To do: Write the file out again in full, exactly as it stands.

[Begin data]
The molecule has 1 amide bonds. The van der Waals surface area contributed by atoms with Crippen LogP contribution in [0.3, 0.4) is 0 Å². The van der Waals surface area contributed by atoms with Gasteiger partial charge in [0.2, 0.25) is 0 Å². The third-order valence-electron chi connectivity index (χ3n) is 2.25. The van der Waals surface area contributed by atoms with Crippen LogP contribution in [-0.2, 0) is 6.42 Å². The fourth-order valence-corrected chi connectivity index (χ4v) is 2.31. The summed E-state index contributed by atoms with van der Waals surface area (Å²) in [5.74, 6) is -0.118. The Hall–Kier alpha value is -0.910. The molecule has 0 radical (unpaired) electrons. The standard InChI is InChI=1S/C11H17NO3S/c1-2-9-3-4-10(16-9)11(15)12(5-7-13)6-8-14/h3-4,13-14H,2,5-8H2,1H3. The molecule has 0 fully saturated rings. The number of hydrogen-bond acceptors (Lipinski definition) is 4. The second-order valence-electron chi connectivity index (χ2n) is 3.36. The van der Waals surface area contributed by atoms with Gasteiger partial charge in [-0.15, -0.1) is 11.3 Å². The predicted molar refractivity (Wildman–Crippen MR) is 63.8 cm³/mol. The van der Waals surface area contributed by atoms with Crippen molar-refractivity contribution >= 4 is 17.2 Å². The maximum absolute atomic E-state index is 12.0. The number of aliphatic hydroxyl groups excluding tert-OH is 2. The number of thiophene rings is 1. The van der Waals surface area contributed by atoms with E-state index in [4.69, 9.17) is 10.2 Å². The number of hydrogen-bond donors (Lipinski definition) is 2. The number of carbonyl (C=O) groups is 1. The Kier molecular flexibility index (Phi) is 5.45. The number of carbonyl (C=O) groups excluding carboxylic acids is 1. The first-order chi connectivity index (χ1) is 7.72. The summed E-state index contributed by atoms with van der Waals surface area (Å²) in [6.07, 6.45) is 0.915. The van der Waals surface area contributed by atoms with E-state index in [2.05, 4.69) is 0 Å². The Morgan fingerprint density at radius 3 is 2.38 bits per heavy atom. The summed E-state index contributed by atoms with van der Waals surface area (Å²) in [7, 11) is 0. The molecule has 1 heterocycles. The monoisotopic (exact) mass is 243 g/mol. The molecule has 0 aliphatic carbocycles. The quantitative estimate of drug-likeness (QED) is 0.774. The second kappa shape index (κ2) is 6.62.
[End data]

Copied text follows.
The molecule has 1 amide bonds. The van der Waals surface area contributed by atoms with Crippen LogP contribution in [0.3, 0.4) is 0 Å². The van der Waals surface area contributed by atoms with Gasteiger partial charge in [0.2, 0.25) is 0 Å². The third-order valence-electron chi connectivity index (χ3n) is 2.25. The van der Waals surface area contributed by atoms with Crippen LogP contribution in [-0.2, 0) is 6.42 Å². The fourth-order valence-corrected chi connectivity index (χ4v) is 2.31. The summed E-state index contributed by atoms with van der Waals surface area (Å²) in [5.74, 6) is -0.118. The Hall–Kier alpha value is -0.910. The molecule has 0 radical (unpaired) electrons. The standard InChI is InChI=1S/C11H17NO3S/c1-2-9-3-4-10(16-9)11(15)12(5-7-13)6-8-14/h3-4,13-14H,2,5-8H2,1H3. The molecule has 0 fully saturated rings. The number of hydrogen-bond acceptors (Lipinski definition) is 4. The second-order valence-electron chi connectivity index (χ2n) is 3.36. The van der Waals surface area contributed by atoms with Gasteiger partial charge in [-0.15, -0.1) is 11.3 Å². The predicted molar refractivity (Wildman–Crippen MR) is 63.8 cm³/mol. The van der Waals surface area contributed by atoms with Crippen molar-refractivity contribution >= 4 is 17.2 Å². The maximum absolute atomic E-state index is 12.0. The number of aliphatic hydroxyl groups excluding tert-OH is 2. The number of thiophene rings is 1. The van der Waals surface area contributed by atoms with E-state index in [4.69, 9.17) is 10.2 Å². The number of hydrogen-bond donors (Lipinski definition) is 2. The number of carbonyl (C=O) groups is 1. The Kier molecular flexibility index (Phi) is 5.45. The number of carbonyl (C=O) groups excluding carboxylic acids is 1. The first-order chi connectivity index (χ1) is 7.72. The summed E-state index contributed by atoms with van der Waals surface area (Å²) in [6.07, 6.45) is 0.915. The van der Waals surface area contributed by atoms with E-state index in [2.05, 4.69) is 0 Å². The Morgan fingerprint density at radius 3 is 2.38 bits per heavy atom. The summed E-state index contributed by atoms with van der Waals surface area (Å²) in [7, 11) is 0. The molecule has 1 heterocycles. The monoisotopic (exact) mass is 243 g/mol. The molecule has 0 aliphatic carbocycles. The quantitative estimate of drug-likeness (QED) is 0.774. The second kappa shape index (κ2) is 6.62.